Legislative Briefs

NCGA
View of the rooftop gardens at the N.C. General Assembly. (NCGA photo)

The legislature is staying busy as solons try to wrap up the short session.

• Tianeptine may soon disappear from convenience store counters and vape shops. The so-called gas station heroin mimics the euphoric effects of heroin and triggers hallucinations, confusion, sweating, rapid heartbeat, slowed or stopped breathing, and loss of consciousness. It’s sold as an attention-enhancement supplement that has become popular with teenagers, due to its lack of regulation.
Under a proposed new law,  Tianeptine would become a Schedule II substance, defined as having high potential for abuse that may lead to severe psychic or physical dependence. A state house bill has passed banning the substance, and a companion senate bill has potential as well.

Legislators reported being shocked by the large numbers of responses when the proposal was floated earlier this year. Parents across the state have spoken out overwhelmingly in favor of outlawing the chemical.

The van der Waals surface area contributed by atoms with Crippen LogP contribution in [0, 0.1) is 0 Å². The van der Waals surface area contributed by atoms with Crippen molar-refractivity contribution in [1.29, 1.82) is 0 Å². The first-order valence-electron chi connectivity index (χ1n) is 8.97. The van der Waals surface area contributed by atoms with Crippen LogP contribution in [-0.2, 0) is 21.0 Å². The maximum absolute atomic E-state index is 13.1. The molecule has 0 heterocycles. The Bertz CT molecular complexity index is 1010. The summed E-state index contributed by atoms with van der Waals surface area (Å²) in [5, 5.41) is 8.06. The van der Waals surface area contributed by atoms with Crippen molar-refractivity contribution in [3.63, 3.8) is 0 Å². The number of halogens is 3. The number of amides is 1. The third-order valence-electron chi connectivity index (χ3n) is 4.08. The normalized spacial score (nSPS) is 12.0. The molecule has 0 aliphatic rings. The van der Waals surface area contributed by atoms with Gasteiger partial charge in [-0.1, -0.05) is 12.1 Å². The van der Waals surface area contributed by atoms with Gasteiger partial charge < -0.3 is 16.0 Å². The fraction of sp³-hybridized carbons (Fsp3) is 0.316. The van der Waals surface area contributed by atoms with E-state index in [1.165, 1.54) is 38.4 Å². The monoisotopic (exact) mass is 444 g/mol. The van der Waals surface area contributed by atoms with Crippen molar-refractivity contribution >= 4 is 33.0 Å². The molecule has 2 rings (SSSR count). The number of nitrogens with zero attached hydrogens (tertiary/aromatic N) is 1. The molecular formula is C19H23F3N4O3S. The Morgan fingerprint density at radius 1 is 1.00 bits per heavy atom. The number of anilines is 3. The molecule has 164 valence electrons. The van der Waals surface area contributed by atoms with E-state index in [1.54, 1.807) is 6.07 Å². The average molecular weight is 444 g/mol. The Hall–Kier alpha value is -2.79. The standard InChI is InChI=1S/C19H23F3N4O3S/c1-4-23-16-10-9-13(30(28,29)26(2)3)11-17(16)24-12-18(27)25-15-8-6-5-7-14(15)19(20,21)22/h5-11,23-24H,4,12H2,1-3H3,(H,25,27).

• Companion “Right to Try” bills HB 1029 and SB 871 are gaining ground in the General Assembly. The bills would allow patients with terminal or severely debilitating diseases, who have exhausted all other options, to partake in experimental treatments when recommended by a physician.
Large insurance carriers and some hospital groups have balked at the proposals.  The legislation would allow experimental but not yet USDA approved treatments in some cases.

• Gov. Roy Cooper is urging legislators to replace the COVID-era daycare funding ending with the fiscal year. The state has received millions in federal funding through COVID-era programs that will sunset in the near future. Cooper said in a press release that the lack of funds will cause daycares across the state to shut down, and make daycare inaccessible for thousands of parents.

About Jefferson Weaver 2149 Articles
Jefferson Weaver is the Managing Editor of Columbus County News and he can be reached at (910) 914-6056, (910) 632-4965, or by email at [email protected].